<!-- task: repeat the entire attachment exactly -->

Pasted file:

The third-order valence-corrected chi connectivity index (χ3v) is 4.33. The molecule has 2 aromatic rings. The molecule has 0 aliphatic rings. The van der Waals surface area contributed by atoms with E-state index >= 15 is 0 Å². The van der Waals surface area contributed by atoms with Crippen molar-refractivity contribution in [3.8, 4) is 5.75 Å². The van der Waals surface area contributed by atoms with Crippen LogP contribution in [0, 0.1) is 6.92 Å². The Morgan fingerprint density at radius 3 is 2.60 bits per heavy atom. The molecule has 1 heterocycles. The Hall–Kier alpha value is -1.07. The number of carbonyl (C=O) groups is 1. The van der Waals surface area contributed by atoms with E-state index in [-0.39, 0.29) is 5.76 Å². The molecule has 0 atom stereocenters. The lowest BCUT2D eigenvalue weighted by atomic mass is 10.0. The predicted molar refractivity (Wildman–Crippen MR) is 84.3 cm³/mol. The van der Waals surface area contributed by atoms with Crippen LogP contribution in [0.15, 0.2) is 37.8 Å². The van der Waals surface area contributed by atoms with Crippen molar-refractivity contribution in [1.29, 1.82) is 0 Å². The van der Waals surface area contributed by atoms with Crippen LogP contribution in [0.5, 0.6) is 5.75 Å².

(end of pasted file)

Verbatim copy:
The third-order valence-corrected chi connectivity index (χ3v) is 4.33. The molecule has 2 aromatic rings. The molecule has 0 aliphatic rings. The van der Waals surface area contributed by atoms with E-state index >= 15 is 0 Å². The van der Waals surface area contributed by atoms with Crippen molar-refractivity contribution in [3.8, 4) is 5.75 Å². The van der Waals surface area contributed by atoms with Crippen LogP contribution in [0, 0.1) is 6.92 Å². The Morgan fingerprint density at radius 3 is 2.60 bits per heavy atom. The molecule has 1 heterocycles. The Hall–Kier alpha value is -1.07. The number of carbonyl (C=O) groups is 1. The van der Waals surface area contributed by atoms with E-state index in [-0.39, 0.29) is 5.76 Å². The molecule has 0 atom stereocenters. The lowest BCUT2D eigenvalue weighted by atomic mass is 10.0. The predicted molar refractivity (Wildman–Crippen MR) is 84.3 cm³/mol. The van der Waals surface area contributed by atoms with Crippen LogP contribution in [0.15, 0.2) is 37.8 Å². The van der Waals surface area contributed by atoms with Crippen molar-refractivity contribution in [1.29, 1.82) is 0 Å². The van der Waals surface area contributed by atoms with Crippen LogP contribution in [0.5, 0.6) is 5.75 Å².